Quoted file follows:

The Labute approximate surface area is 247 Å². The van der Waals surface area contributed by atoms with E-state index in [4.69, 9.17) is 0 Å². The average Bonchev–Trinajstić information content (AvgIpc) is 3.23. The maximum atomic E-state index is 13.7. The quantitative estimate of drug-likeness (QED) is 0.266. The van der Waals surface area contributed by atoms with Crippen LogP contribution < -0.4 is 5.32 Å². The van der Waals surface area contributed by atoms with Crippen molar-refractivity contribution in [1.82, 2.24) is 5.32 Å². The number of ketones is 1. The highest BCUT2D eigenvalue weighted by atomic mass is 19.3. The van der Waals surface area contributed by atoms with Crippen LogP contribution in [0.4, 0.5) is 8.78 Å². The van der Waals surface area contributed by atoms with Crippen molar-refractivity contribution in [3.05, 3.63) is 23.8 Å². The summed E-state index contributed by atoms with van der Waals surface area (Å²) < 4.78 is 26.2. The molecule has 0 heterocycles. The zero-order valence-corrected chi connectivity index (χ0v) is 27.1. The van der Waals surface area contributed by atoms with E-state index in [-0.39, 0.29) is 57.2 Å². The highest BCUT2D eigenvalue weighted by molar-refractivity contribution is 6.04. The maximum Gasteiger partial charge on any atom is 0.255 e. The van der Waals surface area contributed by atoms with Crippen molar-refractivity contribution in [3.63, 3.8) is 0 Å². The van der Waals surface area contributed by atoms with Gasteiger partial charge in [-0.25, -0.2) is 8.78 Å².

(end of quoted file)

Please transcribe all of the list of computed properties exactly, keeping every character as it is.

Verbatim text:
The Labute approximate surface area is 247 Å². The van der Waals surface area contributed by atoms with E-state index in [4.69, 9.17) is 0 Å². The average Bonchev–Trinajstić information content (AvgIpc) is 3.23. The maximum atomic E-state index is 13.7. The quantitative estimate of drug-likeness (QED) is 0.266. The van der Waals surface area contributed by atoms with Crippen LogP contribution < -0.4 is 5.32 Å². The van der Waals surface area contributed by atoms with Crippen molar-refractivity contribution in [1.82, 2.24) is 5.32 Å². The number of ketones is 1. The highest BCUT2D eigenvalue weighted by atomic mass is 19.3. The van der Waals surface area contributed by atoms with Crippen LogP contribution in [0.4, 0.5) is 8.78 Å². The van der Waals surface area contributed by atoms with Crippen molar-refractivity contribution in [3.05, 3.63) is 23.8 Å². The summed E-state index contributed by atoms with van der Waals surface area (Å²) < 4.78 is 26.2. The molecule has 0 heterocycles. The zero-order valence-corrected chi connectivity index (χ0v) is 27.1. The van der Waals surface area contributed by atoms with E-state index in [-0.39, 0.29) is 57.2 Å². The highest BCUT2D eigenvalue weighted by molar-refractivity contribution is 6.04. The maximum Gasteiger partial charge on any atom is 0.255 e. The van der Waals surface area contributed by atoms with Crippen molar-refractivity contribution in [3.63, 3.8) is 0 Å². The van der Waals surface area contributed by atoms with Gasteiger partial charge in [-0.25, -0.2) is 8.78 Å².